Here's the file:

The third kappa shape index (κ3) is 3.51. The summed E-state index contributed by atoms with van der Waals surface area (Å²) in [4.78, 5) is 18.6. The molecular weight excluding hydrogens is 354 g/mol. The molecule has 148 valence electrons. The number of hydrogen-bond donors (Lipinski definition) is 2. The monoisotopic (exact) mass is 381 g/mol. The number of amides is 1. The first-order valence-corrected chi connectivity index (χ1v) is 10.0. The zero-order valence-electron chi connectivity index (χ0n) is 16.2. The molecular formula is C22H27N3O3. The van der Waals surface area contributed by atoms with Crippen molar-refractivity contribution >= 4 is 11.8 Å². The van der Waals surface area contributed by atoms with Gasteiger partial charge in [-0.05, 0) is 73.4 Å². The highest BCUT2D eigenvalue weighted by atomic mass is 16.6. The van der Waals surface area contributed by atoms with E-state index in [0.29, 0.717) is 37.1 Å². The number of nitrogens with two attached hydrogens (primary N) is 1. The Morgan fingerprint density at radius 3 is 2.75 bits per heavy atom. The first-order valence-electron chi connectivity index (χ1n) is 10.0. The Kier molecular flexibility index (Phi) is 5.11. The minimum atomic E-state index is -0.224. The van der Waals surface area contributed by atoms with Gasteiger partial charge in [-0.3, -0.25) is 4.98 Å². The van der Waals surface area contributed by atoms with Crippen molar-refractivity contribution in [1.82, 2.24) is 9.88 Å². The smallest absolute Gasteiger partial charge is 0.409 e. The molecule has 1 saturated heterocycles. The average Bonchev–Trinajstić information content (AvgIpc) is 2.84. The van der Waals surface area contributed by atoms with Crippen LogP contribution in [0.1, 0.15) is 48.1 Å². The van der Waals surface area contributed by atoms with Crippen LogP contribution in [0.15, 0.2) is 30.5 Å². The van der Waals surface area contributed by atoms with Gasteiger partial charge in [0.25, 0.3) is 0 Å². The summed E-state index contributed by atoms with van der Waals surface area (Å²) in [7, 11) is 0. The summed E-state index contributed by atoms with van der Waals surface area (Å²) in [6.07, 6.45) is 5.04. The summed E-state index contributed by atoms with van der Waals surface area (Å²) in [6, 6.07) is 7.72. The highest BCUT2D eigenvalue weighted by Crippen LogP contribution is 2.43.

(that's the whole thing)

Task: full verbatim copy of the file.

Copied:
The third kappa shape index (κ3) is 3.51. The summed E-state index contributed by atoms with van der Waals surface area (Å²) in [4.78, 5) is 18.6. The molecular weight excluding hydrogens is 354 g/mol. The molecule has 148 valence electrons. The number of hydrogen-bond donors (Lipinski definition) is 2. The monoisotopic (exact) mass is 381 g/mol. The number of amides is 1. The first-order valence-corrected chi connectivity index (χ1v) is 10.0. The zero-order valence-electron chi connectivity index (χ0n) is 16.2. The molecular formula is C22H27N3O3. The van der Waals surface area contributed by atoms with Crippen molar-refractivity contribution >= 4 is 11.8 Å². The van der Waals surface area contributed by atoms with Gasteiger partial charge in [-0.05, 0) is 73.4 Å². The highest BCUT2D eigenvalue weighted by atomic mass is 16.6. The van der Waals surface area contributed by atoms with E-state index in [0.29, 0.717) is 37.1 Å². The number of nitrogens with two attached hydrogens (primary N) is 1. The Morgan fingerprint density at radius 3 is 2.75 bits per heavy atom. The first-order valence-electron chi connectivity index (χ1n) is 10.0. The Kier molecular flexibility index (Phi) is 5.11. The minimum atomic E-state index is -0.224. The van der Waals surface area contributed by atoms with Gasteiger partial charge in [-0.3, -0.25) is 4.98 Å². The van der Waals surface area contributed by atoms with Crippen molar-refractivity contribution in [1.82, 2.24) is 9.88 Å². The smallest absolute Gasteiger partial charge is 0.409 e. The molecule has 1 saturated heterocycles. The average Bonchev–Trinajstić information content (AvgIpc) is 2.84. The van der Waals surface area contributed by atoms with Crippen LogP contribution in [0.1, 0.15) is 48.1 Å². The van der Waals surface area contributed by atoms with Crippen LogP contribution in [0.15, 0.2) is 30.5 Å². The van der Waals surface area contributed by atoms with Gasteiger partial charge in [0.25, 0.3) is 0 Å². The summed E-state index contributed by atoms with van der Waals surface area (Å²) in [7, 11) is 0. The summed E-state index contributed by atoms with van der Waals surface area (Å²) in [6.07, 6.45) is 5.04. The summed E-state index contributed by atoms with van der Waals surface area (Å²) in [6, 6.07) is 7.72. The highest BCUT2D eigenvalue weighted by Crippen LogP contribution is 2.43.